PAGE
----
#3 Flexibility of premium payment periods
Limited premium payment terms can be offered across a range of term periods. For example, there are payment terms of 5, 10, 15, 20 and 25 years. This allows you to choose a payment period that best suits your spending habits, budget, personal preferences, financial situation and goals in life.
A shorter premium period can make financial sense if you are earning reasonably more than you spend, have substantial savings or have few financial commitments in the near future.
#4 You finish paying premiums earlier
An underlying reason to choose a limited premium payment term is that you finish paying the premiums earlier. Your payments end within a stipulated time frame and you enjoy coverage beyond the premium payment years.
For example, paying 12 years for a whole life plan starting from the age of 25 can see you finishing paying all premiums by age 37 and enjoying coverage for the rest of your life. This gives you the peace of mind knowing that your insurance coverage has already been paid for and you can dedicate your focus to other goals such as early retirement. You also have the freedom to channel what you’ve been spending each year on the premiums to other purchases.
#5 Front load to tap on the power of compounding
To make the most of your money, you can grow cash on cash by front loading your endowment plan — much like how starting from young is encouraged when it comes to investing. The faster you make your premium payments, the more cash goes into the plan and the longer the time period your cash has to grow and earn the non-guaranteed interest.
Cons of limited premium payment term
#1 Less affordable in pure dollar terms
In absolute dollar terms, you pay more each month when you select a shorter payment tenure, compared to spreading the payment across the entire course of the policy term. This higher premium amount per month could be financially taxing, particularly if it takes up a large portion of your take home salary.
It could also have repercussions such as delaying the build-up of your emergency fund, or not having spare cash to invest.
This is similar to other financial decisions you have to make, which require a selected payment period. For example, a home loan of 10 years will require a higher monthly mortgage payment compared to a home loan that is paid off over 30 years.
#2 Decide on your payment term at the start
You will have to decide on the premium payment term at the very start, during the application. This means that your decision has to be made today, without knowing what the future might bring.
There could be unforeseen circumstances such as a retrenchment, health issues, or a baby on the way that may send monthly expenditures spiralling out of control. Being committed to the premium payment leaves you little wiggle room to spend your money as you wish. It could even render you unable to pay the premiums in these years.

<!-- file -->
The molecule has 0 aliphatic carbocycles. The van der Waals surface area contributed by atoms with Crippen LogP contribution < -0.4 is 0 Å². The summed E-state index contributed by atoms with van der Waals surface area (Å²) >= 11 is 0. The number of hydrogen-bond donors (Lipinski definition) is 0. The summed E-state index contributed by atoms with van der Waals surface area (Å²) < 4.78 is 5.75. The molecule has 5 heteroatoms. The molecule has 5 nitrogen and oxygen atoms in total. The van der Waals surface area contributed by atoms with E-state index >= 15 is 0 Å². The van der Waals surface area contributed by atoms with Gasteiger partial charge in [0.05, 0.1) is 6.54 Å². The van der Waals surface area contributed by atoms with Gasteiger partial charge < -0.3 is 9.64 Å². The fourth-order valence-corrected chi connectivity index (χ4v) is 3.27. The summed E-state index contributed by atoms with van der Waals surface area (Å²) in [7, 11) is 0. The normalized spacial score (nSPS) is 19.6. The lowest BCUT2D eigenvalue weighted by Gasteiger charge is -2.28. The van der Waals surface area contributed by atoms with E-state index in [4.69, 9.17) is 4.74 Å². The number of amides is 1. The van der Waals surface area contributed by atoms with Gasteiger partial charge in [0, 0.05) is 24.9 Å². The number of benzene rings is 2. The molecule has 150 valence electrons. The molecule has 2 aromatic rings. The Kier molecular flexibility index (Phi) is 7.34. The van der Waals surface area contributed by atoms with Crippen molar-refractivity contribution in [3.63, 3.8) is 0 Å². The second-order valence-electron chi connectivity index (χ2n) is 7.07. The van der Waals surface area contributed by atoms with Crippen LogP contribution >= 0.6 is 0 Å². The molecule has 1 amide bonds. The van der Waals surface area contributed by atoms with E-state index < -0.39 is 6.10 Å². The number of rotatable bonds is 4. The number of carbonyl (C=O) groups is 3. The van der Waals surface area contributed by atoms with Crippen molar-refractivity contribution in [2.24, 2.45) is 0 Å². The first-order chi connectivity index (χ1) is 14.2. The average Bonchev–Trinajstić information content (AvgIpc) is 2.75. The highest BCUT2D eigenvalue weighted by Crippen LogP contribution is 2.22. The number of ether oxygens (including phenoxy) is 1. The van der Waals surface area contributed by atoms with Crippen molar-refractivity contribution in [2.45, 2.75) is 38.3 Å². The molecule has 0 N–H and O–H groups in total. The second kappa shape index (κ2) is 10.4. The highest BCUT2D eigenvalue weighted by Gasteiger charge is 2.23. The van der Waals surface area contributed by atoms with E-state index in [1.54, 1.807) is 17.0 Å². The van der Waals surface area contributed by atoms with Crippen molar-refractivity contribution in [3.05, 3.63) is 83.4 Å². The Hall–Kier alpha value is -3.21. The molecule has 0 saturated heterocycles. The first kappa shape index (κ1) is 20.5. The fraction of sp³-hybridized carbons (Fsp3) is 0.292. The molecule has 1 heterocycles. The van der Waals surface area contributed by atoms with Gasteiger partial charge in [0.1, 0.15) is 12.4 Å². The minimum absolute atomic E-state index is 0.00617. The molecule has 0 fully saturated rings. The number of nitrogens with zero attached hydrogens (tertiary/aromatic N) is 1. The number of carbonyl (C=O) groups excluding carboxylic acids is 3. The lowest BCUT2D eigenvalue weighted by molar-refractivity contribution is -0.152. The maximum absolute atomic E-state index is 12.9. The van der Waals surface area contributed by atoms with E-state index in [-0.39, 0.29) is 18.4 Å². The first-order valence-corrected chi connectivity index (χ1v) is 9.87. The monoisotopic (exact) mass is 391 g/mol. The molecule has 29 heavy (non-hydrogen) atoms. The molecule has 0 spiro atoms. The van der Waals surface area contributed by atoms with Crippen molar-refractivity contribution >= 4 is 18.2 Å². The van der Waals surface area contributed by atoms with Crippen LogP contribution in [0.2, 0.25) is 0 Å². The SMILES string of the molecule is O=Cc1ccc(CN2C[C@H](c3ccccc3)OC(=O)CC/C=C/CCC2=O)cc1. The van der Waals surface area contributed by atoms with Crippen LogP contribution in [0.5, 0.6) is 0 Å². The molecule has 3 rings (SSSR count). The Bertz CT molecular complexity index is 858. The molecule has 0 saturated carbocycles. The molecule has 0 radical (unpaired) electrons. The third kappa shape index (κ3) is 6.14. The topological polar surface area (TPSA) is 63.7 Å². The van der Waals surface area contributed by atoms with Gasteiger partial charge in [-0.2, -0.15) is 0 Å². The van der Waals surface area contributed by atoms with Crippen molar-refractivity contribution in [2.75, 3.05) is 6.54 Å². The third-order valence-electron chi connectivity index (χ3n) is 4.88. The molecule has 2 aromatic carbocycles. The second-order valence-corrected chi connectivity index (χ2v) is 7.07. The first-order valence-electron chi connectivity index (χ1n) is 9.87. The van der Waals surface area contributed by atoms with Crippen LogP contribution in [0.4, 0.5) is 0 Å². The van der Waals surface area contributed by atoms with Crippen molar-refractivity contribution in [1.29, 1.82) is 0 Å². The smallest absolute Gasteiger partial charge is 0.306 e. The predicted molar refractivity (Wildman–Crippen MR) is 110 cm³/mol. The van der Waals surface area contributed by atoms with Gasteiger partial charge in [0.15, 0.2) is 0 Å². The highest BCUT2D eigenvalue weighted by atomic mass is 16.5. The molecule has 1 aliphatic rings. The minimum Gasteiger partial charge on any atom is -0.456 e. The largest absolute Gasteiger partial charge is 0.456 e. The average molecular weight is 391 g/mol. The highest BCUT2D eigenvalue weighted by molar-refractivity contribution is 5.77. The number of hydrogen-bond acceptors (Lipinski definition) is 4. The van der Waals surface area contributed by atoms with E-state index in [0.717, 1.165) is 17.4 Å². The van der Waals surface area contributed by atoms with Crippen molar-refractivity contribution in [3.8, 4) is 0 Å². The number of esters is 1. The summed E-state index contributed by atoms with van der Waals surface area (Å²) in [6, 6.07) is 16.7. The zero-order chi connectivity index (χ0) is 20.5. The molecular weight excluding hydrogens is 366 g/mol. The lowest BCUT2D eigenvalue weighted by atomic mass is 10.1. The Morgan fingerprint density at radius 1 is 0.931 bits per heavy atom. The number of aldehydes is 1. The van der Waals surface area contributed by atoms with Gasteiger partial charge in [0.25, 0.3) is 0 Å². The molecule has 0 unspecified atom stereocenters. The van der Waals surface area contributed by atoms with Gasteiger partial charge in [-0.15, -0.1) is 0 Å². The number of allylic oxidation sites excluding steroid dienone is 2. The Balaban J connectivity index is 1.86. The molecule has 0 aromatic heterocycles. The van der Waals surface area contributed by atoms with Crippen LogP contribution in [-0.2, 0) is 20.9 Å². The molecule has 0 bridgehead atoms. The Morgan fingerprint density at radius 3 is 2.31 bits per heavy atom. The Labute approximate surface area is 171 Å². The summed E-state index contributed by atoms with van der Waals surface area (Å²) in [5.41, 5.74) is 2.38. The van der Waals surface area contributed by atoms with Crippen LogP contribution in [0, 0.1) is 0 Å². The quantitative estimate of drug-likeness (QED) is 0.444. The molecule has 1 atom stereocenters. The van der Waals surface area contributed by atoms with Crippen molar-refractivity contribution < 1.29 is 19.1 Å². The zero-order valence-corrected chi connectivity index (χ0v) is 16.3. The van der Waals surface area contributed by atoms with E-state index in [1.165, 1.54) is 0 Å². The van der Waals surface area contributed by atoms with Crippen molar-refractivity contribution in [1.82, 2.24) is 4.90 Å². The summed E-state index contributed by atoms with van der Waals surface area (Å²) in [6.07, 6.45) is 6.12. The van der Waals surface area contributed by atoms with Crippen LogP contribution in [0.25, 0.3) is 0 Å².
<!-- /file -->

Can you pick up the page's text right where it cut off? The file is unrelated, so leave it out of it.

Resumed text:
However, there are benefits within some insurance plans that act as a fail-safe for such a scenario, such as partial withdrawals, policy loans and premium holidays.
#3 Opportunity cost of the premiums spent in the earlier years
On the flipside, there is an opportunity cost when opting for limited premium payment terms. Forking out more during each insurance payment may allow you to finish paying earlier; however, if your premiums were spread out over a longer timeframe with lower premiums for each payment, you could have more cash on hand to grow your money.
The extra dollars you spent to pay for your premiums could have gone into an investment portfolio during your early years, compounded over the long run, and reaped higher returns.
This opportunity cost is a key reason behind choosing to buy term and invest the rest.
Should you choose a limited premium payment term?
The decision to choose a limited premium payment term depends on many different factors. Then, there are also considerations that are difficult to put a number to, such as peace of mind.
Here are the factors and the questions to ask yourself to help you come to a decision:
- Can you afford to pay the premiums over fewer years? Do you earn enough to comfortably be paying this premium for the coming years?
- What does your financial situation look like? Have you built your emergency fund? Do you have cash on hand such that you can well afford these payments, particularly in the coming years?
- What are your career plans? Do you plan to be working for the most part of your life, or do you plan to have a shorter career and retire early? You could consider paying for some of these plans when you have a stable income or when you are earning more.
- What is your personal preference? Is it peace of mind knowing that you have paid for your coverage in your later years, or is it to utilise these additional dollars today for your investments?
This ultimately boils down to your financial goals. Unlike a limited pay insurance plan, paying premiums for the entire duration of a plan could see you continuing to pay even into your retirement years. If your idea of retirement is to sit back comfortably and enjoy the fruits of your labour, a limited premium payment term could be the preferred option.
This article was first published on SingSaver and republished on InsuranceFirst. The opinions are of the original publisher and do not wholly reflect InsuranceFirst.